by Eric J. Lyman
ROME, July 27 (Xinhua) -- Hopes for momentum for Italy's slow-moving economic recovery took a blow this week, when the International Monetary Fund lowered its growth estimates for the country's economy, just days after the Bank of Italy made a similar move.
The country is still likely to show positive growth for 2014 as a whole -- if that proves to be the case it will be the first time in three years and just the third time in seven years the country's economy grew -- but the earliest prognostications were for it to grow 0.7 to 0.8 percent for the year.
The IMF's new estimate for all of 2014 is just 0.3 percent; the Bank of Italy predicts 0.2 percent growth. Both also lowered growth forecasts for next year.
For its part, ISTAT, Italy's National Statistics Institute maintains a 0.7 gross domestic product growth target for the year, though speculation in the Italian press is that ISTAT will soon lower its prediction as well.
Slower economic growth makes it more difficult for Italy to pay down debt and close the budget deficit. It comes at a time when Italian Prime Minister Matteo Renzi is using Italy's six-month term with the rotating presidency of the European Union to push for more flexibility on the austerity rules for the 28-nation bloc.
Experts said the development could have a ripple effect -- it's just not clear what it will be.
"There's a possibility that this could convince some of the countries against loosening the austerity policies that it is counter-productive to make them the top priority," Javier Noriega, chief economist with investment bankers Hildebrandt and Ferrar, said in an interview.
Giuseppe Di Taranto, an economist and historian with LUISS University in Rome, agreed.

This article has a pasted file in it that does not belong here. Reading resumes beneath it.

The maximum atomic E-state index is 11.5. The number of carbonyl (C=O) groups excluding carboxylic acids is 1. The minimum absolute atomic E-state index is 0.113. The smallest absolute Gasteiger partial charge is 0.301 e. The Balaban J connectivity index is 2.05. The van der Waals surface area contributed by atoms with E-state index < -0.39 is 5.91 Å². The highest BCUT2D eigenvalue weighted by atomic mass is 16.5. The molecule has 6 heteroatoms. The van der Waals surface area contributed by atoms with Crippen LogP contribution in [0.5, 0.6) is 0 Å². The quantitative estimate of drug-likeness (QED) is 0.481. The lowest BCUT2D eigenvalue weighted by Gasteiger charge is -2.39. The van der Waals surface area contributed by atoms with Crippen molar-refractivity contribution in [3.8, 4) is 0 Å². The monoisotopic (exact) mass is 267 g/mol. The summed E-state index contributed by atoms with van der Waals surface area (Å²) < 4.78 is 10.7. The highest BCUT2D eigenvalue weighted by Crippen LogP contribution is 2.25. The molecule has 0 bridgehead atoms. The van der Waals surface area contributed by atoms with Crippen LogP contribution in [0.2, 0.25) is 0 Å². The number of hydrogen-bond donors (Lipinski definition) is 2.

"Of around 200 countries in the world, only 18 of them meet the EU's two stability targets," he said, referring to the caps of a budget deficit of less than 3 percent of the country's gross domestic product and total debt of less than 60 percent of GDP. "It's apparent that it isn't a useful mechanism."
But Di Taranto, in an interview with Xinhua, also warned the lower growth predictions could also lead to still slower growth.
"Something like this could also worry foreign investors," he said. "They could start to think Italy's forecasts could be unreliable, or could be drawn to another market with better growth prospects. If that happens, lower foreign investment could lead to still lower growth."
As Italy struggles to emerge from its deepest economic slow down since the end of World War II, the Renzi government has made sparking new growth a priority.
The government has already handed low- and middle-income workers an 80-euro monthly tax break, and it is working to streamline tax rules, cut back on public spending by reducing bureaucracy and trimming the bloated public sector, and crafting economic incentives aimed at convincing companies to take on new workers.
So far, the steps have had a limited impact -- especially in the light of the lower growth targets from the IMF and the Bank of Italy.